What I think would happen is that more and more regimes will gravitate towards the Singaporean model, where they will be able to guarantee prosperity for their citizens, but the price for it would be set too high, at least in terms of civil liberties and freedom of expression. Most Russians and Chinese would probably be fine with it; I agree it’s definitely better than the regimes they had 20 or 30 years ago. Will they be like model liberal democracies like those in North America or Western Europe? Probably not — and it may have been naive to expect so in the first place.

supercargo asks: Is there still value in the connections people can make across national boundaries that are enabled by the global interconnectedness the Internet provides?

Well, in theory, of course, there is value in these connections — it would be silly to say no. Today we confront “the other” on a daily basis — they stare at us from their blogs and Facebook profiles. It’s never been easier to know what it’s like to live another life: you don’t have to turn to novels for this; blogs are enough. For the cosmopolitans among us, the Web has provided a never-ending supply of foreign trivia and fetish. But does it mean we’ll suddenly become more tolerant and put an end to all violence around us? I really doubt it. We do not firmly know much about the impact of living in a multi-ethnic community in real life; recent research by Robert Putnam attracted controversy because it suggested that living in a multi-ethnic and diverse community may not necessarily create more trust. I simply do not know how this dynamic will play out in cyberspace; occasionally I do notice spikes in online populism and extremisms — particularly in Eastern Europe — so I am not sure that the Internet will make nationalism “as rare as smallpox,” to quote Nicholas Negroponte.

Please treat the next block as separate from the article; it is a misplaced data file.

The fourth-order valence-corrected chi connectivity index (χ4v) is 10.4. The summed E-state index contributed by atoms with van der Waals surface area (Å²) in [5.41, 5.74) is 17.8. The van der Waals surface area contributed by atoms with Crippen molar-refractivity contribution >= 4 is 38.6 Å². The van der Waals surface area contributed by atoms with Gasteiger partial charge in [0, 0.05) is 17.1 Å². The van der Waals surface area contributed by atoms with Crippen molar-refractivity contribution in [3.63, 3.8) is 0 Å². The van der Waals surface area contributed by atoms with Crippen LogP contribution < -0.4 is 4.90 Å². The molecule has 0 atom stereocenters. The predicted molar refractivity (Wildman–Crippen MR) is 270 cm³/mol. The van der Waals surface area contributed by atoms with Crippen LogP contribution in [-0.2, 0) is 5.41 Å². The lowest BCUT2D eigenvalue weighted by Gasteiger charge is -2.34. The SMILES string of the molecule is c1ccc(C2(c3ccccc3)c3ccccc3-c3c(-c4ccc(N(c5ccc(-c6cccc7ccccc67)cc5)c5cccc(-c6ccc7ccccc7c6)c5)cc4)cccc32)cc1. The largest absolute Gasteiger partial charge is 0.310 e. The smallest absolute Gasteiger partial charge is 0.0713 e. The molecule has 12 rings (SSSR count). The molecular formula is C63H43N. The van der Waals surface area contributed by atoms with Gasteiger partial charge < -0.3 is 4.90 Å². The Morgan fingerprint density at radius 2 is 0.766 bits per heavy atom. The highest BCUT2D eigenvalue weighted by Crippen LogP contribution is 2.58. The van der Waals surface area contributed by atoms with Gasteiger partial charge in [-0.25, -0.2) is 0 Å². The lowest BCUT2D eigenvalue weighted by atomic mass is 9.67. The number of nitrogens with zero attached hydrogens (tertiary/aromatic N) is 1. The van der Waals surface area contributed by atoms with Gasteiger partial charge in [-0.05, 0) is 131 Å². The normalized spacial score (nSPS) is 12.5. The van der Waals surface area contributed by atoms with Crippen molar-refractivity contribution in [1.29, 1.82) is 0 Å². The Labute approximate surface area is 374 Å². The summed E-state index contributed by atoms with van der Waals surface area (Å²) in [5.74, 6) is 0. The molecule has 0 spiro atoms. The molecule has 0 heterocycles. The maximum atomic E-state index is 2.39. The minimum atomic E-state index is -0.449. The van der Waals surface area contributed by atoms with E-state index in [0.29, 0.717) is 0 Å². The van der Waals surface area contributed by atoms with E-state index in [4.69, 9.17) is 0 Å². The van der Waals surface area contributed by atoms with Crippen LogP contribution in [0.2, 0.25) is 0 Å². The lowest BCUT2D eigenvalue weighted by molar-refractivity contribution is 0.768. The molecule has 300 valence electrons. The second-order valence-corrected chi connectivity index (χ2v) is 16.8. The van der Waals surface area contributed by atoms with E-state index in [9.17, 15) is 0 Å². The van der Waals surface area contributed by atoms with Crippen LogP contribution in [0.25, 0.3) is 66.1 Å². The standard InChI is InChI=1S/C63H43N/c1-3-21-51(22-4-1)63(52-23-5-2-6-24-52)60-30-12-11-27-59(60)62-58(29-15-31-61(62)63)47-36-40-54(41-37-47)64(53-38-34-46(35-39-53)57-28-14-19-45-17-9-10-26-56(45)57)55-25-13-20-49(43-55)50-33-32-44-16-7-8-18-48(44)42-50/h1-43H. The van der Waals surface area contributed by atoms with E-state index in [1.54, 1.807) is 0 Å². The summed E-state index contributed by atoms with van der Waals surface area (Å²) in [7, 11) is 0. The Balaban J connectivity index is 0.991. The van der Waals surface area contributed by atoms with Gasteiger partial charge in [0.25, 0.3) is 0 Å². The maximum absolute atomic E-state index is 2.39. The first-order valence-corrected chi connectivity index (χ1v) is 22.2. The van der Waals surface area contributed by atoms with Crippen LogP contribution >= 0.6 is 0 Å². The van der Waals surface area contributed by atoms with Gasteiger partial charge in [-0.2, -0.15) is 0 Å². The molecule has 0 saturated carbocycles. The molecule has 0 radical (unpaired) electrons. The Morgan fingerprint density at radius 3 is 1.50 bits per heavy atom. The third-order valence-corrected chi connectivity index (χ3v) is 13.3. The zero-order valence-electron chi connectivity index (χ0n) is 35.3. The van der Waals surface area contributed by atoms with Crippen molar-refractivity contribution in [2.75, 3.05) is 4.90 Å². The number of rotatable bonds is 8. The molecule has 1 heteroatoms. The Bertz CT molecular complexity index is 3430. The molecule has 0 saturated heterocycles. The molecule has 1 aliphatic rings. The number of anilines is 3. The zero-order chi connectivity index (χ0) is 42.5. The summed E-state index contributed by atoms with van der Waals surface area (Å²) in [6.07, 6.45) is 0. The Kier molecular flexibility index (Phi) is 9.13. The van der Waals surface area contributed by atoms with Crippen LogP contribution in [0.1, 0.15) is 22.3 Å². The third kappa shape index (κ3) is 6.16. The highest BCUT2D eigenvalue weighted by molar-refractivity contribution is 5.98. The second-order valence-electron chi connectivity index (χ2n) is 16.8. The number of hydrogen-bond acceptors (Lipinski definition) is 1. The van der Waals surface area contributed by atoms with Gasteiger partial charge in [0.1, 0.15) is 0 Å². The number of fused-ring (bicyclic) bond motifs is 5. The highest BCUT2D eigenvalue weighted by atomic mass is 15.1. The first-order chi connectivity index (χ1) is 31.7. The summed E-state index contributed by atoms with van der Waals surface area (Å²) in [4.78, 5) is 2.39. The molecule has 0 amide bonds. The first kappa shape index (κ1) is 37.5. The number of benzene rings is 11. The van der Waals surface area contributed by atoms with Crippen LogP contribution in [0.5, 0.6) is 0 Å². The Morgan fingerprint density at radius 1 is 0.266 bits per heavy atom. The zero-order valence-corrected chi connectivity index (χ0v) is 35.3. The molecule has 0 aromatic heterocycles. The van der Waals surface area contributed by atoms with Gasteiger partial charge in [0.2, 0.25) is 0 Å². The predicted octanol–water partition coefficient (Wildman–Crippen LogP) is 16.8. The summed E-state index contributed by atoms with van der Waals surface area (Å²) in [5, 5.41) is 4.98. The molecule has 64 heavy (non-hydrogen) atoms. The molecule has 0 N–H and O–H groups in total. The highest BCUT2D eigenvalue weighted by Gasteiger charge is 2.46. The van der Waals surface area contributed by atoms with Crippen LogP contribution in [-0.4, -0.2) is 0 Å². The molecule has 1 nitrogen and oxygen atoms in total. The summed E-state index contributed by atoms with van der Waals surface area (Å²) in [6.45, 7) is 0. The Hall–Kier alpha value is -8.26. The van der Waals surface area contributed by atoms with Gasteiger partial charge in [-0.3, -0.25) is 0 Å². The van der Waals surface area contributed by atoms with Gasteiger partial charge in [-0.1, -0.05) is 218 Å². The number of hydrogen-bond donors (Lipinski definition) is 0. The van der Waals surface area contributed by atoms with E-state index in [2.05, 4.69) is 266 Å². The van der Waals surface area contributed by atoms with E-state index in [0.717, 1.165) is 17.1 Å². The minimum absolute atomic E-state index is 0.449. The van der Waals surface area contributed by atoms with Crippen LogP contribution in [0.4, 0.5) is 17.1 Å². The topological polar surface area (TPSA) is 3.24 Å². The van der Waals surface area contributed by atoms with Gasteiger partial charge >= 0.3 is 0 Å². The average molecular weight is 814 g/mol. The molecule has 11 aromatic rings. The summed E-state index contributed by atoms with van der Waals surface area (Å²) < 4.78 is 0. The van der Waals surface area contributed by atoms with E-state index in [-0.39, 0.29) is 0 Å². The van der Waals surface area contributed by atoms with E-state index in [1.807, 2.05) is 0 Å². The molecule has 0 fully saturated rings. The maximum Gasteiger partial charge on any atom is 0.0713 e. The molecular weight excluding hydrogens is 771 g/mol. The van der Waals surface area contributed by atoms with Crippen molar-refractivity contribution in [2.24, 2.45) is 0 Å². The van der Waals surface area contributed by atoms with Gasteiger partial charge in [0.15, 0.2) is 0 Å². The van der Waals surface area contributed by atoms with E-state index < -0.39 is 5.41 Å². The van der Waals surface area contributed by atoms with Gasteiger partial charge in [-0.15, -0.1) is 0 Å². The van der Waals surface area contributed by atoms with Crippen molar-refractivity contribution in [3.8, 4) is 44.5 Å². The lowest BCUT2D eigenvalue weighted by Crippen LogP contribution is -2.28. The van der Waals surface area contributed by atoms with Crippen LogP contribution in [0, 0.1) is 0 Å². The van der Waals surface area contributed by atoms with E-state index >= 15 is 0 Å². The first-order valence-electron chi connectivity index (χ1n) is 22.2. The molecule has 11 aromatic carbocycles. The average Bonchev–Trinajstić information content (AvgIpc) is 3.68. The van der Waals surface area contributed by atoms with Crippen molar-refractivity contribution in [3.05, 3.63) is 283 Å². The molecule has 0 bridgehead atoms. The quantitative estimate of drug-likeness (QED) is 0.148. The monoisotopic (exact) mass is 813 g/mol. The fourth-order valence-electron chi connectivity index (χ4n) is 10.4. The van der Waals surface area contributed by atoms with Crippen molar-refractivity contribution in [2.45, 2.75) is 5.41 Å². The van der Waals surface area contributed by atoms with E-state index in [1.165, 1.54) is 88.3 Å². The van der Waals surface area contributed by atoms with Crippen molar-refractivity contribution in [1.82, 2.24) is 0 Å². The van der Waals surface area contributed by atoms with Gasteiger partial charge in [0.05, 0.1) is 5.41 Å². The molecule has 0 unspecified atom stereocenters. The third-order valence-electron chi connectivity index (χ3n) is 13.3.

Besides, watching the “other” — particularly if that “other” is much richer and successful — may also augment the sense of class and ethnic hatred, particularly in our globalized times, when transnational elites have much more in common with each other than they do with their less fortunate fellow citizens. I am pretty sure that radicalized Islamists view Paris Hilton’s Facebook page as the ultimate proof that Western civilization is in decline. I doubt it’s going to make they any more tolerant of our lifestyle.

digitalbuddah asks: What steps can we, the people, take to protect our freedom of expression from being oppressed by a flood of deceitful, malicious, contrived information among social networks, blog comments, blogs, tweets and other outlets of expression?

I do hope that technology will also help to deal with this. Look, for example, at the initiative to color-code Wikipedia entries based on trust (changes that are made by trusted editors will be marked in green; those made by “newbies” will be marked in red, for example). That’s a great system that will give us extra visual cues when browsing this excellent online reference source. I was glad to hear that the Wikipedia community may soon be rolling it out on an experimental basis; I have kept a close eye on that technology for two years now. I do think that more and more communities should be adopting similar ways of locating and visualizing “trust” within their communities.